Candidate Advice - Nine tips to strengthen your CV
Applying for a job at The Nottingham? Make sure that you’re application ready with these nine top tips to strengthen your CV.
1. Nail the basics
This sounds super basic, but it's important to nail it.
- Ensure that you clearly show your name and current job title at the top of your CV so that it’s obvious who you are and what you do. In terms of contact details double check that your phone number is correct and that your email address is professional and appropriate. Your name and a simple Gmail or Outlook address is fine.
- For your location, your town or city and the country is all you need, CVs no longer require your full address. For example, Nottingham - UK, will suffice.
- You don’t need your age or date of birth, the only dates on your CV should be from education or employment.
2. Don’t waste space
Use your name as the title of your CV instead of writing ‘Curriculum Vitae’ or simply ‘CV’ - the person looking at it knows that it’s a CV so you don’t need to title it as such and waste valuable space for your amazing achievements!
3. Perfect the length
A perfect length of a CV is two pages, be as concise as you can but of course give a lot of detail that’s relevant to the job that you’re applying for and how your skills are relevant. On to our next point...
4. Be tailored and relevant
Make sure that your CV is relevant to the role and tailored to what the job description are saying that they would like in a candidate.
- Add in a personal profile section, a short paragraph of a few sentences explaining who you are and highlighting your specific qualities for this particular job. Think about who you are, what you can offer the company and what your career goals are. A sentence for each of these will be enough.
- Avoid describing behavioural traits such as ‘good communicator’ - instead detail your specific skills and qualifications that would help you do the job. Think about what the job application said were the most important traits and qualifications and position these as most prominent.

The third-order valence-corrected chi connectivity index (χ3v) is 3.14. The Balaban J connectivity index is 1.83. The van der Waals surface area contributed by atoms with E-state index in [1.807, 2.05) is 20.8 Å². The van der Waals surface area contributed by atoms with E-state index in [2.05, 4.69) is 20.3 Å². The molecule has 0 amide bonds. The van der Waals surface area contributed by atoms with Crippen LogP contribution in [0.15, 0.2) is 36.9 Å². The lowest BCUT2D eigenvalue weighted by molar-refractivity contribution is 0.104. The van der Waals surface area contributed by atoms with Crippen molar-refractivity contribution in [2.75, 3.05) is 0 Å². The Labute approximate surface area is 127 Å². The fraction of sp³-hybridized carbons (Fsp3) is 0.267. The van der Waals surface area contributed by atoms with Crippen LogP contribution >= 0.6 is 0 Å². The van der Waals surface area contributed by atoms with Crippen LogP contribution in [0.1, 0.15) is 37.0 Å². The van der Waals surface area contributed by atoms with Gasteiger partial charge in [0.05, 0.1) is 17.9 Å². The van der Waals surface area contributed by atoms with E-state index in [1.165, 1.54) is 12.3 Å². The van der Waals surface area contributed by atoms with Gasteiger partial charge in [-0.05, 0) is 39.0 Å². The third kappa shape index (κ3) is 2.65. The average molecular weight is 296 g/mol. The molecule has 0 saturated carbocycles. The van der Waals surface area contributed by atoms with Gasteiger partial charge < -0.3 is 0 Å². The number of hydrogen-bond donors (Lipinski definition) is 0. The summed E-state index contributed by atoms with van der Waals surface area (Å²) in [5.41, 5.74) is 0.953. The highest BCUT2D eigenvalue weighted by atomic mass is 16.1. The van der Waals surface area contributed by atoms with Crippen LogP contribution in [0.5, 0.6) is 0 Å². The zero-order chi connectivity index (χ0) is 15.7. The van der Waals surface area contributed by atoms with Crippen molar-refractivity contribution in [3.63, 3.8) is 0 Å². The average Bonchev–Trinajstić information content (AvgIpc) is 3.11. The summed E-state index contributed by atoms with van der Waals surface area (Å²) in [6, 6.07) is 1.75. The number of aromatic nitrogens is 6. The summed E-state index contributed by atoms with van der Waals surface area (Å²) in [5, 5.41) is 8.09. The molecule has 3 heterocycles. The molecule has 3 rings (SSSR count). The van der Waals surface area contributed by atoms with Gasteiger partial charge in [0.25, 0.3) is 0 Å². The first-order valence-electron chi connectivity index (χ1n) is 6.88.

5. Make it easy to read
As well as being not too long and tailored to the job you’re going for, make sure your CV is easy to navigate to clearly show which part of your CV is explaining your education, employment, skills etc.
- Use bullet points for lists like duties or skills and remember to take out minor duties that might not be relevant for this particular role.
- Make sure that a standard, easy to read typeface is used such as Arial or Calibri.
- Use strong section headings in a bold font to differentiate from the other content.
Simply stating that your references are available on request is enough for your CV.
7. The golden question
With each piece of information, ask yourself whether it is going to positively influence the person looking at your CV to ask you in for an interview. If you don’t think it is, remove or change the sentence.
8. Explain any gaps
If there are any gaps on your CV, explain them by adding them to your employment history with the time period and an explanation. Highlight the relevant skills or achievements from these time periods to explain the ‘time off’.
9. Proofread to check spelling and grammar
Finally, ask a friend or family member to proofread your CV for spelling, grammar and any repetitive words or phrases.
Good luck with your application!
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